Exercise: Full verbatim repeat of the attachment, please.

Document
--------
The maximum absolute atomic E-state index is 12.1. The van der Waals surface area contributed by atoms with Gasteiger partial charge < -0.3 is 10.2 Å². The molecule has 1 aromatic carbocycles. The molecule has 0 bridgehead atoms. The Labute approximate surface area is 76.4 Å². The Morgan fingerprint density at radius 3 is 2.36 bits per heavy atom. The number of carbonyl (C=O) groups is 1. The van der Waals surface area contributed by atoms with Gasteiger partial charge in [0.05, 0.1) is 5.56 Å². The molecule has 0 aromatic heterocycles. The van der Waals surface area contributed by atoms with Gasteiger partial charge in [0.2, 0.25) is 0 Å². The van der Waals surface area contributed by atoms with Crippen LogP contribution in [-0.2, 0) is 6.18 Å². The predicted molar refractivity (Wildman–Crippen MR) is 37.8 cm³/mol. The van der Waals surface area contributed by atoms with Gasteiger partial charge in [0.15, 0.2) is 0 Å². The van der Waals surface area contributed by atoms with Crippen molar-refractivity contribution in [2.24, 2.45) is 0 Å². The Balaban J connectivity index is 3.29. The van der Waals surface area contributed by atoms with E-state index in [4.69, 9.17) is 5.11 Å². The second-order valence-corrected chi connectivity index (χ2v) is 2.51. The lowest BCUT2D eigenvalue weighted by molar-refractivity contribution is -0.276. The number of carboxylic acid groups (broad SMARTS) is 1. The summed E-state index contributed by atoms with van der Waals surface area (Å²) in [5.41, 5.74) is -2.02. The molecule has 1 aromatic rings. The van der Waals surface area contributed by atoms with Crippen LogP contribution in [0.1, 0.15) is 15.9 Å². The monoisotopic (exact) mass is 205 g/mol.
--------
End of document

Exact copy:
The maximum absolute atomic E-state index is 12.1. The van der Waals surface area contributed by atoms with Gasteiger partial charge < -0.3 is 10.2 Å². The molecule has 1 aromatic carbocycles. The molecule has 0 bridgehead atoms. The Labute approximate surface area is 76.4 Å². The Morgan fingerprint density at radius 3 is 2.36 bits per heavy atom. The number of carbonyl (C=O) groups is 1. The van der Waals surface area contributed by atoms with Gasteiger partial charge in [0.05, 0.1) is 5.56 Å². The molecule has 0 aromatic heterocycles. The van der Waals surface area contributed by atoms with Gasteiger partial charge in [0.2, 0.25) is 0 Å². The van der Waals surface area contributed by atoms with Crippen LogP contribution in [-0.2, 0) is 6.18 Å². The predicted molar refractivity (Wildman–Crippen MR) is 37.8 cm³/mol. The van der Waals surface area contributed by atoms with Gasteiger partial charge in [0.15, 0.2) is 0 Å². The van der Waals surface area contributed by atoms with Crippen molar-refractivity contribution in [2.24, 2.45) is 0 Å². The Balaban J connectivity index is 3.29. The van der Waals surface area contributed by atoms with E-state index in [4.69, 9.17) is 5.11 Å². The second-order valence-corrected chi connectivity index (χ2v) is 2.51. The lowest BCUT2D eigenvalue weighted by molar-refractivity contribution is -0.276. The number of carboxylic acid groups (broad SMARTS) is 1. The summed E-state index contributed by atoms with van der Waals surface area (Å²) in [5.41, 5.74) is -2.02. The molecule has 1 aromatic rings. The van der Waals surface area contributed by atoms with Crippen LogP contribution in [0.1, 0.15) is 15.9 Å². The monoisotopic (exact) mass is 205 g/mol.